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One fully funded 3.5-year PhD studentship in Maintaining online identity after a cognitive impairment: Experiences, challenges and solutions


Department of Computer and Information Sciences

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Dr S Nagaraja No more applications being accepted Funded PhD Project (European/UK Students Only)

About the Project

Applications are invited from UK/EU candidates with undergraduate or masters qualifications (1st class) from students with any area relevant to cyber security including but not limited to Human Computer Interaction, Computer Science, Psychology, Digital Anthropology, Law, Engineering, Social Sciences. All studentships offer a generous tax-free stipend and tuition fees to support UK/EU (only) students. PhD scholars spend the first year undertaking comprehensive formal training followed by 2.5 years of focused research.

Research focus:

Summary: You will explore how to enable people who have been cognitively impaired through an accident or an illness to continue to use their online accounts through considering both

(i) supporting technologies and

(ii) online Power of Attorney which would legitimately enable a named person to help them.

Detail

Online accounts help people to keep in touch with family and friends, make social arrangements, share experiences and memories, manage their finances, access resources, and make use of government services. These accounts are password-protected and specific to each individual. They are - mostly - not intended to be shared.

So what happens when someone is incapacitated through an accident or an illness, and cannot use their accounts unaided due to cognitive difficulties? - for example, a brain injury or dementia.

Offline, the role of 'Power of Attorney' (POA) helps. One or more appointed people (known as 'attorneys') can help an individual to make decisions - or make decisions on their behalf if necessary. For example, they can access a person's bank accounts on their behalf.

Online there is no easy solution. Users who have developed a cognitive impairment may not be able to remember their user name or password, or even what accounts they have. Or they may struggle with using accounts once signed in. This is a problem, as they may lose access to their online accounts at a time when they could be really useful - for example in maintaining contact with friends, and applying for disability benefits.

It is not clear whether (and how) formal or informal Attorneys may interact with online accounts in these circumstances. Internet Service Providers (ISPs) and online accounts are largely not set up to help existing users who have lost capacity. Technology based support - such as machine learning approaches to supporting users - are absent.

In this PhD research, you will explore some of the following areas, which sit at the intersection of Human-Computer Interaction, Cybersecurity and Law:

(i)    What are people's experiences of trying to access their online accounts after they are cognitively incapacitated?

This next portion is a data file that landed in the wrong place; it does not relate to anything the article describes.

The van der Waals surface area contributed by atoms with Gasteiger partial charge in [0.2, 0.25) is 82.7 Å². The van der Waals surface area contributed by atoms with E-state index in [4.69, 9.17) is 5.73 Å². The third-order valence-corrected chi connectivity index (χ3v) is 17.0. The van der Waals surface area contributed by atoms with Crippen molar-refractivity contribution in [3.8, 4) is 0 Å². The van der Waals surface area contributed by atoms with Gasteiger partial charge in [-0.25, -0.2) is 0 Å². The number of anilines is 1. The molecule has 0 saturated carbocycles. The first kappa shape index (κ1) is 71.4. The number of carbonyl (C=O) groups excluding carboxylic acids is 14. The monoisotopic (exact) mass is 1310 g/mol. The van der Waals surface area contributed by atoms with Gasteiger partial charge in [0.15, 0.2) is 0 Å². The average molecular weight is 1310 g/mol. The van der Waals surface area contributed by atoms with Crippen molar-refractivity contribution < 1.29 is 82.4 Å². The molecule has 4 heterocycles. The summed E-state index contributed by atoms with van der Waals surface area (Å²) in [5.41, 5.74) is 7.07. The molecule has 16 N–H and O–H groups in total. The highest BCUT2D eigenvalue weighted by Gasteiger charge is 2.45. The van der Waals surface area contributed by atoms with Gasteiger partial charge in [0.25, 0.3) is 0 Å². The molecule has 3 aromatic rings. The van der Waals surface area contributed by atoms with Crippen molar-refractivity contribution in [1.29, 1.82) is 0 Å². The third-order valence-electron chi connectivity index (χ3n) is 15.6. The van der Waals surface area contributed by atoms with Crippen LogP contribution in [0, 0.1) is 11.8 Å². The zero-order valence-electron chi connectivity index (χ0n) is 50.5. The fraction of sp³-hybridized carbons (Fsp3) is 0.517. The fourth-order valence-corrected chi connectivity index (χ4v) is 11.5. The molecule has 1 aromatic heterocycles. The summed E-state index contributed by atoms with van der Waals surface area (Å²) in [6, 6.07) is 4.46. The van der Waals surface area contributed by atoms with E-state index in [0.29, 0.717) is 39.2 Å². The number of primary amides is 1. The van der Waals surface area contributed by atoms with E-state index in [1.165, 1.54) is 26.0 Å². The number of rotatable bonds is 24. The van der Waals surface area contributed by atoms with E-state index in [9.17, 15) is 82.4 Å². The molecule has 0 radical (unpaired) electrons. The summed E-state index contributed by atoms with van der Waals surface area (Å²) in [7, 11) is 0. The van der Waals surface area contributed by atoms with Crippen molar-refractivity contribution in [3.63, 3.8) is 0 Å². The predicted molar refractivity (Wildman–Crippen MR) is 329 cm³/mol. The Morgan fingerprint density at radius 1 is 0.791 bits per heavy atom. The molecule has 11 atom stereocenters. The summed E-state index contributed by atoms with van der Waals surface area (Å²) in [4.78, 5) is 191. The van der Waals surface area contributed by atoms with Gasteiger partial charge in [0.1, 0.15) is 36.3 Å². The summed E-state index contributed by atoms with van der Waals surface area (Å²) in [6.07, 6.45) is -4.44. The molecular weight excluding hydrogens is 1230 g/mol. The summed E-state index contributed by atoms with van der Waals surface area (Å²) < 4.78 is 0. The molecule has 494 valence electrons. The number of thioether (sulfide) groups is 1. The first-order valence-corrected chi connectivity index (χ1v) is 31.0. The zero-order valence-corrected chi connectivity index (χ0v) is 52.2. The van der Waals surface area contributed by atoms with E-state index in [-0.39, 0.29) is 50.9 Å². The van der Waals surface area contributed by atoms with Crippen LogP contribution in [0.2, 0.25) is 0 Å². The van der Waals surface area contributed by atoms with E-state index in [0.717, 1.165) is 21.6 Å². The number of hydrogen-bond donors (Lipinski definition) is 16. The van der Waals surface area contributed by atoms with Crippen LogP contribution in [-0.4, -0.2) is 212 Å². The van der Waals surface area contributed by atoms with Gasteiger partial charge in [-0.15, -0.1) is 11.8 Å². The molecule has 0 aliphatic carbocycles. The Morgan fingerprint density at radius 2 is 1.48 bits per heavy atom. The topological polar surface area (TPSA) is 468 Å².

(ii)   What are the differences in user requirements between temporary and permanent incapacity?

(iii)  Can Machine Learning be used to support people living with cognitive impairments to continue to interact online autonomously?

(iv)   How can ISPs and online platforms enable other people - or a technology-based tool - to access a user's accounts on their behalf, when that user is incapacitated?

(v)    How should online POA be activated? For example, through submission of medical evidence? How might global platforms manage this when POA may be different in each national jurisdiction?

(vi)   Should a user's profile signal to others that their online account is operated under POA? Consider for example how Facebook now identifies pages that have been memorialised: is something similar needed for POA?

(vii)  How can online Power of Attorney be incorporated into current legal and governmental practices and protocols regarding Power of Attorney?

(viii) What formal legal approaches to recognising Power of Attorney in online spaces exist, in the UK and internationally?

Application:

To apply for this, follow this link: https://www.strath.ac.uk/studywithus/postgraduateresearch/

Please include a research proposal which describes your specific research topic in the direction of the above research focus. Also, mention the advertisement ('Power-of-Attorney in a digital age') and your supervisors' name (Prof. W Moncur and Dr. S Nagaraja) in your application.

Security group website: https://www.strath.ac.uk/research/strathclydesecurityresearchgroup

The security group at Strathclyde has eleven full time security academics. The group aims to develop a cohort of students with expertise in systems security with links to statistics, psychology, human behaviour, and economics. The group has a thriving PhD program with over 35 PhD students working on Human Centred Security, Privacy Technologies, Cybercrime measurement, Malware, Anonymity, Machine learning, Industrial IoT security, and Cyber Law.

Important Dates:

This advert has a nominal end date of 25th March 2020, however we will make appointments as soon as we have identified candidates with the right background. We therefore recommend interested candidates to informally contact Prof. Wendy Moncur ([Email Address Removed]) or the group head Dr. Shishir Nagaraja ([Email Address Removed]) at the earliest.



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